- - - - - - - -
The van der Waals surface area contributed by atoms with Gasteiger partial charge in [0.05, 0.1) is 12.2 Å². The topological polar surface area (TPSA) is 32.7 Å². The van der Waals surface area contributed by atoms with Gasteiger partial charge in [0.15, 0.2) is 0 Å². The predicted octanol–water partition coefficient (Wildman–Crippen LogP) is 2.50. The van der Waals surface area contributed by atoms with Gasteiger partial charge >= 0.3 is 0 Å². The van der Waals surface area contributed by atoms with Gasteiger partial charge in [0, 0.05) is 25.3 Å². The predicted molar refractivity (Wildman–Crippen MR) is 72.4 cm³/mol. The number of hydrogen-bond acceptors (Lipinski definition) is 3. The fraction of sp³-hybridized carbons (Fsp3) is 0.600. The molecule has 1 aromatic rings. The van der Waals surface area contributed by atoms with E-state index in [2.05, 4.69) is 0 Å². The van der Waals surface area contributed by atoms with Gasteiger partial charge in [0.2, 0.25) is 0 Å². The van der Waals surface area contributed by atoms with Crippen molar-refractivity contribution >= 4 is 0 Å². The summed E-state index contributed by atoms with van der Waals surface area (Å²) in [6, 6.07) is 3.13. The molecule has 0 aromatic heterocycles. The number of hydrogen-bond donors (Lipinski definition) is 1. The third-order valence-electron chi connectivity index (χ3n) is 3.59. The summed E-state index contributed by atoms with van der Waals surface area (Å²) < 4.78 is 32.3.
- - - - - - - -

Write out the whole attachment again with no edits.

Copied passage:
The van der Waals surface area contributed by atoms with Gasteiger partial charge in [0.05, 0.1) is 12.2 Å². The topological polar surface area (TPSA) is 32.7 Å². The van der Waals surface area contributed by atoms with Gasteiger partial charge in [0.15, 0.2) is 0 Å². The predicted octanol–water partition coefficient (Wildman–Crippen LogP) is 2.50. The van der Waals surface area contributed by atoms with Gasteiger partial charge >= 0.3 is 0 Å². The van der Waals surface area contributed by atoms with Gasteiger partial charge in [0, 0.05) is 25.3 Å². The predicted molar refractivity (Wildman–Crippen MR) is 72.4 cm³/mol. The number of hydrogen-bond acceptors (Lipinski definition) is 3. The fraction of sp³-hybridized carbons (Fsp3) is 0.600. The molecule has 1 aromatic rings. The van der Waals surface area contributed by atoms with E-state index in [2.05, 4.69) is 0 Å². The van der Waals surface area contributed by atoms with Gasteiger partial charge in [0.2, 0.25) is 0 Å². The van der Waals surface area contributed by atoms with Crippen molar-refractivity contribution >= 4 is 0 Å². The summed E-state index contributed by atoms with van der Waals surface area (Å²) in [6, 6.07) is 3.13. The molecule has 0 aromatic heterocycles. The number of hydrogen-bond donors (Lipinski definition) is 1. The third-order valence-electron chi connectivity index (χ3n) is 3.59. The summed E-state index contributed by atoms with van der Waals surface area (Å²) < 4.78 is 32.3.